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Experts have called for a ‘turbocharged’ campaign to rid the world of tobacco by 2040

Could the world be smoke-free by 2040? ‘Turbocharged’ global campaign to ban the sale of tobacco could save one billion lives, experts say .Sale of tobacco should be phased out in the next 25 years, experts say .Claim one billion deaths could be averted by the end of the century .United Nations should take a lead role in the ‘turbocharged’ campaign

By Lizzie Parry for MailOnline

Leading experts have called for a ‘turbocharged’ global campaign to make the world tobacco free by 2040.

The sale of tobacco should be phased out within the next 25 years, leading public health researchers have today said.

They claim one billion deaths from smoking could be averted by the end of the century, if action is taken now.

But a global campaign will only work with the support of governments as well as with stronger evidence-based action against the tobacco industry, they warn.

Professors Robert Beaglehole and Ruth Bonita, from the University of Auckland in New Zealand have called on the United Nations to lead efforts against the sale and consumption of tobacco.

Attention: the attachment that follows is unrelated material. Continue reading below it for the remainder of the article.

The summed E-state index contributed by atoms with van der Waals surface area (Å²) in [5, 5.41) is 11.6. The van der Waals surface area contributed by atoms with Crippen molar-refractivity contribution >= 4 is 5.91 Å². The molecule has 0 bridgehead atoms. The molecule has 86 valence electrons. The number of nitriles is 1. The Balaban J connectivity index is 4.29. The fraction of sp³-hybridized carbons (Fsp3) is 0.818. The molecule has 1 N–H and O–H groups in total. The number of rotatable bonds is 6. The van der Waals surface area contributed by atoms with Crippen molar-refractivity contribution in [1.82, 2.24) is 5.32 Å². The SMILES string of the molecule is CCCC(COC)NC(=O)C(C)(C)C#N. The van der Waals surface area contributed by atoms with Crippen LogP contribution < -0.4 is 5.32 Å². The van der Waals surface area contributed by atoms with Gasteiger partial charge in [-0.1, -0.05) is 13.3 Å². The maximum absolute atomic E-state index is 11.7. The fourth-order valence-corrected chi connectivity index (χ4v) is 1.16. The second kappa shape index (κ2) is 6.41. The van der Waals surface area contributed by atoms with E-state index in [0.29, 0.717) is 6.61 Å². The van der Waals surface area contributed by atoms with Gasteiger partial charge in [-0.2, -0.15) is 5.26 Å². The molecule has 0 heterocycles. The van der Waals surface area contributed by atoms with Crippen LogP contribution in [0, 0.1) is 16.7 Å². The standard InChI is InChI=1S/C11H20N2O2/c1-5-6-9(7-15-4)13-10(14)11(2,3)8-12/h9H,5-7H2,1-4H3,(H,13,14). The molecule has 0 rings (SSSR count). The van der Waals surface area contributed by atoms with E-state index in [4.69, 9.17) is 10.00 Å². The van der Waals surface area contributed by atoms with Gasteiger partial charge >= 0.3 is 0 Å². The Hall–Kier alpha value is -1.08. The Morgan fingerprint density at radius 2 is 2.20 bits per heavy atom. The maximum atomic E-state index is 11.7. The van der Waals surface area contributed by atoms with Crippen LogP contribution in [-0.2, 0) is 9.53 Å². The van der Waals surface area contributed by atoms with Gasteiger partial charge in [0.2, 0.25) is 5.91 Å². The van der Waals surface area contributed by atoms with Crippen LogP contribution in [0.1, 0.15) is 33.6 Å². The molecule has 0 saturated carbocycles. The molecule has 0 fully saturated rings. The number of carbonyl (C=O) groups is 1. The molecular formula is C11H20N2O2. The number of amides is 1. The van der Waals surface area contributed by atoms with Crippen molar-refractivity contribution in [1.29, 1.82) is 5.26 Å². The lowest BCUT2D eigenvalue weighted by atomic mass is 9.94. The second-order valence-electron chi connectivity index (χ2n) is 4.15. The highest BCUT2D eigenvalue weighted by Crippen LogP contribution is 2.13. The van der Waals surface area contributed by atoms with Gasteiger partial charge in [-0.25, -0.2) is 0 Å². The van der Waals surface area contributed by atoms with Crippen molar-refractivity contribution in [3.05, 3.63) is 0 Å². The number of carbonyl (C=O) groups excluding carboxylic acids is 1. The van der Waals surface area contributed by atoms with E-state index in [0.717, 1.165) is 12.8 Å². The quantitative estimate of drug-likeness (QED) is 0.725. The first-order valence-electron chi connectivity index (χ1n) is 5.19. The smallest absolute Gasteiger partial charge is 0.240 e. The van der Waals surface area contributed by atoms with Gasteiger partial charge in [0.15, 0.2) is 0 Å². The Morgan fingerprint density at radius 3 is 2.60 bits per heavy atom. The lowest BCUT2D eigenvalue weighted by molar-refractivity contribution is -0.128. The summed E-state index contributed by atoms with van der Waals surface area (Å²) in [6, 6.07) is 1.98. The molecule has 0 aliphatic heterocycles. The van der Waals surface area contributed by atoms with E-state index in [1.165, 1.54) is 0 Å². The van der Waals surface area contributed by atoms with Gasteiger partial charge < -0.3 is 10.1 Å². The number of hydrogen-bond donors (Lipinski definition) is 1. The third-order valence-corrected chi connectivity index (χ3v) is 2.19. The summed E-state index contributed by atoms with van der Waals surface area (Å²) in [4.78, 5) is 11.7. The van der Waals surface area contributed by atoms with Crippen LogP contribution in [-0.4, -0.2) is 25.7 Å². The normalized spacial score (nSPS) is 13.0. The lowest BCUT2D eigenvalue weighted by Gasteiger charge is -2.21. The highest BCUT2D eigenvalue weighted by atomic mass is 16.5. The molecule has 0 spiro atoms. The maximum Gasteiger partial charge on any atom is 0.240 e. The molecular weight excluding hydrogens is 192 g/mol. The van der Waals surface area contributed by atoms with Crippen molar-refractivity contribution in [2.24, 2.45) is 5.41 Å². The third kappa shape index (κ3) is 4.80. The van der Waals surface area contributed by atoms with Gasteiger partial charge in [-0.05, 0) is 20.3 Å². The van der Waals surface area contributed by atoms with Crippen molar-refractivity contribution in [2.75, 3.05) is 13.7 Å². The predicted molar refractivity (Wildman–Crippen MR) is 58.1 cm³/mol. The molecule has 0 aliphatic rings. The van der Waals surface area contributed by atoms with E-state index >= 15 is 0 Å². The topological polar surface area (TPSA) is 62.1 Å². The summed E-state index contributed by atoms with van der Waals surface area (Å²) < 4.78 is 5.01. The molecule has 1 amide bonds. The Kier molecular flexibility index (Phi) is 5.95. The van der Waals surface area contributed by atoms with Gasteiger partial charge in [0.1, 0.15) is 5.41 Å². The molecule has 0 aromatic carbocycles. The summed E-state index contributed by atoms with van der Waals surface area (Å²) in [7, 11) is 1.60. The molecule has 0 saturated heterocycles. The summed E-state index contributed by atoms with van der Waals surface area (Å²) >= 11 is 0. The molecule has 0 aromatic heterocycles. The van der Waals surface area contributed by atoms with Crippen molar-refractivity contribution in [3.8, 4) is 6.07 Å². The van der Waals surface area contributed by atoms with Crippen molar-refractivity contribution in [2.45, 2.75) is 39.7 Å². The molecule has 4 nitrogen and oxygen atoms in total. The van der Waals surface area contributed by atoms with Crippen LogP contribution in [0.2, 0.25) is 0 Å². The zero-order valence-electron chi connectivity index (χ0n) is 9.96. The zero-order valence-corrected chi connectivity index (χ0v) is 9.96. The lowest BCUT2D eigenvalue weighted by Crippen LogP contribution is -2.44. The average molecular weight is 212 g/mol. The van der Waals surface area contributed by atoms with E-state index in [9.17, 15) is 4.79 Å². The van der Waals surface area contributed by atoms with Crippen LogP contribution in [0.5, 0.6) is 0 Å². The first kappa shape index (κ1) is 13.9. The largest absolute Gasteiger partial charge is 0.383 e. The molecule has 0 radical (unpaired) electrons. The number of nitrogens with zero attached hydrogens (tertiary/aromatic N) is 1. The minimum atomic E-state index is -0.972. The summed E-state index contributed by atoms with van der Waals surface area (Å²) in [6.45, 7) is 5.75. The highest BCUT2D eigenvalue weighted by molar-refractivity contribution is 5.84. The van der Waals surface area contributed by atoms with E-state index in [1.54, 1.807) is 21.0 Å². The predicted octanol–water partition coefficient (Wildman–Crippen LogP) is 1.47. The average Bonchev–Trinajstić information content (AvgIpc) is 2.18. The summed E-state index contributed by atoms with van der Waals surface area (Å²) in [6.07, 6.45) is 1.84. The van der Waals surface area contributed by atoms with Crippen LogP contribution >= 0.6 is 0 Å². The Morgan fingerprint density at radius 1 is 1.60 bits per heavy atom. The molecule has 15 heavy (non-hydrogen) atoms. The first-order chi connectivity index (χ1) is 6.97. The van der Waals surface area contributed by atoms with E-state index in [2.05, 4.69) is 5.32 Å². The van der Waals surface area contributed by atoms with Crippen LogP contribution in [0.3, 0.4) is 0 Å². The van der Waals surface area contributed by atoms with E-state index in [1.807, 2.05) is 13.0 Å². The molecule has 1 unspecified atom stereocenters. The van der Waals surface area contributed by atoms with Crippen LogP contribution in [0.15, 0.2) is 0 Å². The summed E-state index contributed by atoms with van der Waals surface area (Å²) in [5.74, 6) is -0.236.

They warn that despite the decline of smoking in the developed world, tobacco use is expected to increase in some countries over the next decade, notably in Africa and the Middle East.

With global population rising, there could still be more than a billion people smoking in 2025 unless urgent action is taken, it is claimed.

The call to arms in the fight against smoking comes in a series of articles published in the Lancet medical journal and will be launched at the World Conference on Tobacco and Health being held in Abu Dhabi, United Arab Emirates.

Professor Beaglehole, said: ‘The time has come for the world to acknowledge the unacceptability of the damage being done by the tobacco industry and work towards a world essentially free from the legal and illegal sale of tobacco products.

‘A world where tobacco is out of sight, out of mind, and out of fashion – yet not prohibited – is achievable in less than three decades from now, but only with full commitment from governments, international agencies, such as UN and WHO (World Health Organisation), and civil society.

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